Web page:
Putin risks imprisonment for war crimes

The chief prosecutor of the International Criminal Court plans to open an investigation into events in Ukraine

The chief prosecutor of the International Criminal Court plans to open an investigation into events in Ukraine

Vladimir Putin has been accused of committing war crimes after Ukraine reported more than 2,000 civilian deaths since Russia invaded.

Nine days since Russian troops invaded Ukraine, the bombardment of major cities continues, with over 2000 Ukrainian casualties recordered so far.

The second largest city of Kharkiv suffered heavy bombardment on Wednesday as Russia's actions were universally denounced by the United Nations in a historic vote and several leaders called for Moscow to be investigated for war crimes.

Wednesday's bombardment was the largest attack on a European state since 1945 has leading over 870,000 people to leave the city, seeking shelter in neighboroughing Poland.

UK Defence Secretary Ben Wallace has warned Mr Putin will seek to flatten cities in tactics reminiscent of medieval siege warfare. The chief prosecutor of the International Criminal Court (ICC) has since said he plans to open an investigation into events in Ukraine.

What is a war crime?

A "war crime" refers to serious breaches of international humanitarian law committed against civilians or "enemy combatants" during an armed conflict.

A set of internationally applicable rules were laid out following the Nazi atrocities committed in World War Ttwo at the 1949 Geneva Convention, signed by all members of the UN, including Russia.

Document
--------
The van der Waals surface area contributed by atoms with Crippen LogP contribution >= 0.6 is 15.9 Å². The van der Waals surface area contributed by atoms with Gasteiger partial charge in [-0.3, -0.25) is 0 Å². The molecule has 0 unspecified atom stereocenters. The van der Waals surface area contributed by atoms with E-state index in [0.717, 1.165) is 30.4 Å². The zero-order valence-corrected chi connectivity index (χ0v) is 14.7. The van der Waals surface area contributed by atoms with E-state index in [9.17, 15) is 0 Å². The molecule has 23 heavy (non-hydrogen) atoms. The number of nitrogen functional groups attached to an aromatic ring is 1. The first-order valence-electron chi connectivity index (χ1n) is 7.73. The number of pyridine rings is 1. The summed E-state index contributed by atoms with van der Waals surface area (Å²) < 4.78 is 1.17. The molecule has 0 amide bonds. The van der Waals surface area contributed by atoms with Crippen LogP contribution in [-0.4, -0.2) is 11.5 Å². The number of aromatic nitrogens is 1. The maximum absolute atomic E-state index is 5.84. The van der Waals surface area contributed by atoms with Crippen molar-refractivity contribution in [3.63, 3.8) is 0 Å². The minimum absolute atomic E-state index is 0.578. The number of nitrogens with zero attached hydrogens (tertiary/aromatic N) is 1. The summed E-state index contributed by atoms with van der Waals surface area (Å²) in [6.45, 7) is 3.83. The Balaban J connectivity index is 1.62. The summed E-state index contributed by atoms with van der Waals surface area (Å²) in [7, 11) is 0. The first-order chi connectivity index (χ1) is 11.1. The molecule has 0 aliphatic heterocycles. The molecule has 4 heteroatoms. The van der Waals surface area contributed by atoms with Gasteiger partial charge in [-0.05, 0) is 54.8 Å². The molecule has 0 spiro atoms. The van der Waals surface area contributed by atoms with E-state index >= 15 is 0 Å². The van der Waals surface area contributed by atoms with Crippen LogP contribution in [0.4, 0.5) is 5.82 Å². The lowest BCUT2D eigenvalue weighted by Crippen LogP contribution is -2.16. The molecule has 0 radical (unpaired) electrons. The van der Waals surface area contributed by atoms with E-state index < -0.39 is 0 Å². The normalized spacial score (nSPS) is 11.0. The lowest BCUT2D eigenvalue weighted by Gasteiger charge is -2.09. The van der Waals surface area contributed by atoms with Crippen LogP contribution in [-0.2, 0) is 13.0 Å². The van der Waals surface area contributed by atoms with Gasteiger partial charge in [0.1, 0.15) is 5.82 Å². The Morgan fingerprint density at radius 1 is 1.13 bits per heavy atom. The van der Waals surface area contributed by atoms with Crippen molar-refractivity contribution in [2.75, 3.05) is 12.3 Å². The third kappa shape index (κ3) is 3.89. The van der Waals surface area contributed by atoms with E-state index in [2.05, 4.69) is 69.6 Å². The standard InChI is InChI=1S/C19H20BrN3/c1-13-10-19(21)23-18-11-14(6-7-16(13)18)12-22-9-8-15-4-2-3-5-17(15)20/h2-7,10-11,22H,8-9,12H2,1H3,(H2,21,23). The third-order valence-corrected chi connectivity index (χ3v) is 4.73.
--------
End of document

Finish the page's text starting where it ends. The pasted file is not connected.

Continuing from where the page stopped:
Any violation of these rules constitutes as a "war crime", these include:

"Extensive destruction and appropriation of property, not justified by military necessity and carried out unlawfully and wantonly."

"Attacking or bombarding, by whatever means, towns, villages, dwellings or buildings which are undefended and which are not military objectives".

Have Russia committed war crimes?

Amnesty International has brought attention to an attack involving the use of widely-banned cluster munitions on a Kindergarten in northeastern Ukraine that it said "may constitute a war crime".

The bombs hit the nursery in the town of Okhtyrka on Friday morning killing three civillians, including a child.

Amnesty went on to say that Russia's invasion of Ukraine is a clear violation of the United Nations Charter and an act of aggression that is a crime under international law.

Wayne Jordash QC, a British humanitarian lawyer working in Ukraine explained to Sky News that: "We went from a conflict where the Russians were aiming at military targets to one where they are slowly not caring what they're hitting, or they are deliberately aiming at civilian infrastructure in order to scare and dominate the civilian population."

Since then, Ukraine’s president Volodymyr Zelenskyy has urged the world to “wake up” to the dangers posed by Russia, after its forces started a fire at Europe’s largest nuclear power plant in the early hours of this morning.

Juliana Piskorz

Juliana Piskorz is a freelance journalist and broadcaster. Over the course of her career she has written for a smorgasbord of magazines and national newspapers including The Sunday Times, Dazed and Confused, the Independent, the Guardian, Refinery29 and The Face among others.

Before going freelance, Juliana was the Digital Editor at the Evening Standard Magazine and a Staff Writer at the Observer Magazine.

Juliana has a partcular interest in art, fashion, travel and the pop culture.